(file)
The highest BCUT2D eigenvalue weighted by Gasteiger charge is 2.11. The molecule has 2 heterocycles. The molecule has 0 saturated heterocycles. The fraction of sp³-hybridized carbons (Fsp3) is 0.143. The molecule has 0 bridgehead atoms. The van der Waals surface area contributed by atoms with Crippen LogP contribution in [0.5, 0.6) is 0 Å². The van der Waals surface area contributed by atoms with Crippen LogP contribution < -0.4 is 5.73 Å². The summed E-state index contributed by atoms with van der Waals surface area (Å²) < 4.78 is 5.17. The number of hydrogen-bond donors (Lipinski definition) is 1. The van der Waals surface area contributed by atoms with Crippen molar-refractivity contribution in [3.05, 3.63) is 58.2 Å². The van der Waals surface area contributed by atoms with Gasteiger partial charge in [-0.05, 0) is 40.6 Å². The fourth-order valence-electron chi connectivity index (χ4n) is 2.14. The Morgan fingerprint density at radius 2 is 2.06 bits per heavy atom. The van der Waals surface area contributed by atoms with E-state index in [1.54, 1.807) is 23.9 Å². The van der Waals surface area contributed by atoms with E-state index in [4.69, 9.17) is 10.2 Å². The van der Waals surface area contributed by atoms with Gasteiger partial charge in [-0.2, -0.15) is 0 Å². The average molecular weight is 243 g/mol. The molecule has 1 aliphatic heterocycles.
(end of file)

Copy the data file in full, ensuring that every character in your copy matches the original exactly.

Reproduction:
The highest BCUT2D eigenvalue weighted by Gasteiger charge is 2.11. The molecule has 2 heterocycles. The molecule has 0 saturated heterocycles. The fraction of sp³-hybridized carbons (Fsp3) is 0.143. The molecule has 0 bridgehead atoms. The van der Waals surface area contributed by atoms with Crippen LogP contribution in [0.5, 0.6) is 0 Å². The van der Waals surface area contributed by atoms with Crippen LogP contribution < -0.4 is 5.73 Å². The summed E-state index contributed by atoms with van der Waals surface area (Å²) < 4.78 is 5.17. The number of hydrogen-bond donors (Lipinski definition) is 1. The van der Waals surface area contributed by atoms with Crippen molar-refractivity contribution in [3.05, 3.63) is 58.2 Å². The van der Waals surface area contributed by atoms with Gasteiger partial charge in [-0.05, 0) is 40.6 Å². The fourth-order valence-electron chi connectivity index (χ4n) is 2.14. The Morgan fingerprint density at radius 2 is 2.06 bits per heavy atom. The van der Waals surface area contributed by atoms with E-state index in [1.54, 1.807) is 23.9 Å². The van der Waals surface area contributed by atoms with E-state index in [4.69, 9.17) is 10.2 Å². The van der Waals surface area contributed by atoms with Gasteiger partial charge in [-0.2, -0.15) is 0 Å². The average molecular weight is 243 g/mol. The molecule has 1 aliphatic heterocycles.